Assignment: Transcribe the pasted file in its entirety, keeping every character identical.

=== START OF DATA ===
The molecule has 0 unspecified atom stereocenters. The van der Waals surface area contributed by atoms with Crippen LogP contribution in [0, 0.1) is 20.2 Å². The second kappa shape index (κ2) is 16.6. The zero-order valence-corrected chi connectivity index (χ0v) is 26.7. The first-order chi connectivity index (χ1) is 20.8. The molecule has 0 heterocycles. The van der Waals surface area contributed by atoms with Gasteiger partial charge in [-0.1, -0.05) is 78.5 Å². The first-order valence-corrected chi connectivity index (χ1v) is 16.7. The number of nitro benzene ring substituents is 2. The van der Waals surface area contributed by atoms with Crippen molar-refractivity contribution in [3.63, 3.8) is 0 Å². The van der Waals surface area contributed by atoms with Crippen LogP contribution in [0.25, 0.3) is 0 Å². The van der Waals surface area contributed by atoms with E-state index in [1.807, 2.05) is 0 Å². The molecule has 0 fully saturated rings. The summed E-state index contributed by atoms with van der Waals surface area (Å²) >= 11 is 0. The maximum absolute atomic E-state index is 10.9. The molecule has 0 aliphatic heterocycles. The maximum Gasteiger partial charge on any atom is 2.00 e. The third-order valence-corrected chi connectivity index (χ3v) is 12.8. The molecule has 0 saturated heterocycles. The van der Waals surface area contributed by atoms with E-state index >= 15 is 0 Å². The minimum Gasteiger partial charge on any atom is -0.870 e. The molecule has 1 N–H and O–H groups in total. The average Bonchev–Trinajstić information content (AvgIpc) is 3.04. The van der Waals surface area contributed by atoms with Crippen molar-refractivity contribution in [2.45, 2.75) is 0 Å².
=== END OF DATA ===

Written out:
The molecule has 0 unspecified atom stereocenters. The van der Waals surface area contributed by atoms with Crippen LogP contribution in [0, 0.1) is 20.2 Å². The second kappa shape index (κ2) is 16.6. The zero-order valence-corrected chi connectivity index (χ0v) is 26.7. The first-order chi connectivity index (χ1) is 20.8. The molecule has 0 heterocycles. The van der Waals surface area contributed by atoms with Gasteiger partial charge in [-0.1, -0.05) is 78.5 Å². The first-order valence-corrected chi connectivity index (χ1v) is 16.7. The number of nitro benzene ring substituents is 2. The van der Waals surface area contributed by atoms with Crippen molar-refractivity contribution in [3.63, 3.8) is 0 Å². The van der Waals surface area contributed by atoms with Crippen LogP contribution in [0.25, 0.3) is 0 Å². The van der Waals surface area contributed by atoms with E-state index in [1.807, 2.05) is 0 Å². The molecule has 0 fully saturated rings. The summed E-state index contributed by atoms with van der Waals surface area (Å²) >= 11 is 0. The maximum absolute atomic E-state index is 10.9. The molecule has 0 aliphatic heterocycles. The maximum Gasteiger partial charge on any atom is 2.00 e. The third-order valence-corrected chi connectivity index (χ3v) is 12.8. The molecule has 0 saturated heterocycles. The van der Waals surface area contributed by atoms with E-state index >= 15 is 0 Å². The minimum Gasteiger partial charge on any atom is -0.870 e. The molecule has 1 N–H and O–H groups in total. The average Bonchev–Trinajstić information content (AvgIpc) is 3.04. The van der Waals surface area contributed by atoms with Crippen molar-refractivity contribution in [2.45, 2.75) is 0 Å².